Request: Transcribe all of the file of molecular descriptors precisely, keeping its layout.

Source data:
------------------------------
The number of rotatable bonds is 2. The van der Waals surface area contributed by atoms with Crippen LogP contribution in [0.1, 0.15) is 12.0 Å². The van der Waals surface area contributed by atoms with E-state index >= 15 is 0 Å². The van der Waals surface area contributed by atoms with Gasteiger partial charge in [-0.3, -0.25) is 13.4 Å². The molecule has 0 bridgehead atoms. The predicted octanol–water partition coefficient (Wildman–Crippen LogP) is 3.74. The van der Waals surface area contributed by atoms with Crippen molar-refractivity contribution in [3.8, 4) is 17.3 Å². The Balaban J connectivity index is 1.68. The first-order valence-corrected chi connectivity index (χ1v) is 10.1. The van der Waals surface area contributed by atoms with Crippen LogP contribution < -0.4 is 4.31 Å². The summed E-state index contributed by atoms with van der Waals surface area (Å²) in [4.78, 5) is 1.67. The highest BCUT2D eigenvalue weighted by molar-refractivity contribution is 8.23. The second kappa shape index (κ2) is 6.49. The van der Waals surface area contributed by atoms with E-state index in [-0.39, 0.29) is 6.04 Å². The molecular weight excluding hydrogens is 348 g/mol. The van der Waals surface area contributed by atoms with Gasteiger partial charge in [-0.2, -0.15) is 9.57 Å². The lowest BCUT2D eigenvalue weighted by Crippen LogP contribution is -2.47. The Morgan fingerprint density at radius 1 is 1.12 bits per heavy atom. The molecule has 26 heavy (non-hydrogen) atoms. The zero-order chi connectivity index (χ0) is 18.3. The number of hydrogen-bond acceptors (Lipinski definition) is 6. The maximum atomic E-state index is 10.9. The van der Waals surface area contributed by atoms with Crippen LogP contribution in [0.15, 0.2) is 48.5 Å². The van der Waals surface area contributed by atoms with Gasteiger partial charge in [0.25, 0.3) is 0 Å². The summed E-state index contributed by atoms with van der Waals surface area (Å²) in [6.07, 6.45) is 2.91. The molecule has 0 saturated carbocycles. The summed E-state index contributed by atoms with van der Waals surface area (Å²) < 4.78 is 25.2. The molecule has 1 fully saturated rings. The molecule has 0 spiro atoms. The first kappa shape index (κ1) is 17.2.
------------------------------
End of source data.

The number of rotatable bonds is 2. The van der Waals surface area contributed by atoms with Crippen LogP contribution in [0.1, 0.15) is 12.0 Å². The van der Waals surface area contributed by atoms with E-state index >= 15 is 0 Å². The van der Waals surface area contributed by atoms with Gasteiger partial charge in [-0.3, -0.25) is 13.4 Å². The molecule has 0 bridgehead atoms. The predicted octanol–water partition coefficient (Wildman–Crippen LogP) is 3.74. The van der Waals surface area contributed by atoms with Crippen molar-refractivity contribution in [3.8, 4) is 17.3 Å². The Balaban J connectivity index is 1.68. The first-order valence-corrected chi connectivity index (χ1v) is 10.1. The van der Waals surface area contributed by atoms with Crippen LogP contribution < -0.4 is 4.31 Å². The summed E-state index contributed by atoms with van der Waals surface area (Å²) in [4.78, 5) is 1.67. The highest BCUT2D eigenvalue weighted by molar-refractivity contribution is 8.23. The second kappa shape index (κ2) is 6.49. The van der Waals surface area contributed by atoms with E-state index in [-0.39, 0.29) is 6.04 Å². The molecular weight excluding hydrogens is 348 g/mol. The van der Waals surface area contributed by atoms with Gasteiger partial charge in [-0.2, -0.15) is 9.57 Å². The lowest BCUT2D eigenvalue weighted by Crippen LogP contribution is -2.47. The Morgan fingerprint density at radius 1 is 1.12 bits per heavy atom. The molecule has 26 heavy (non-hydrogen) atoms. The zero-order chi connectivity index (χ0) is 18.3. The number of hydrogen-bond acceptors (Lipinski definition) is 6. The maximum atomic E-state index is 10.9. The van der Waals surface area contributed by atoms with Crippen LogP contribution in [0.15, 0.2) is 48.5 Å². The van der Waals surface area contributed by atoms with Gasteiger partial charge in [0.25, 0.3) is 0 Å². The summed E-state index contributed by atoms with van der Waals surface area (Å²) in [6.07, 6.45) is 2.91. The molecule has 0 saturated carbocycles. The summed E-state index contributed by atoms with van der Waals surface area (Å²) < 4.78 is 25.2. The molecule has 1 fully saturated rings. The molecule has 0 spiro atoms. The first kappa shape index (κ1) is 17.2.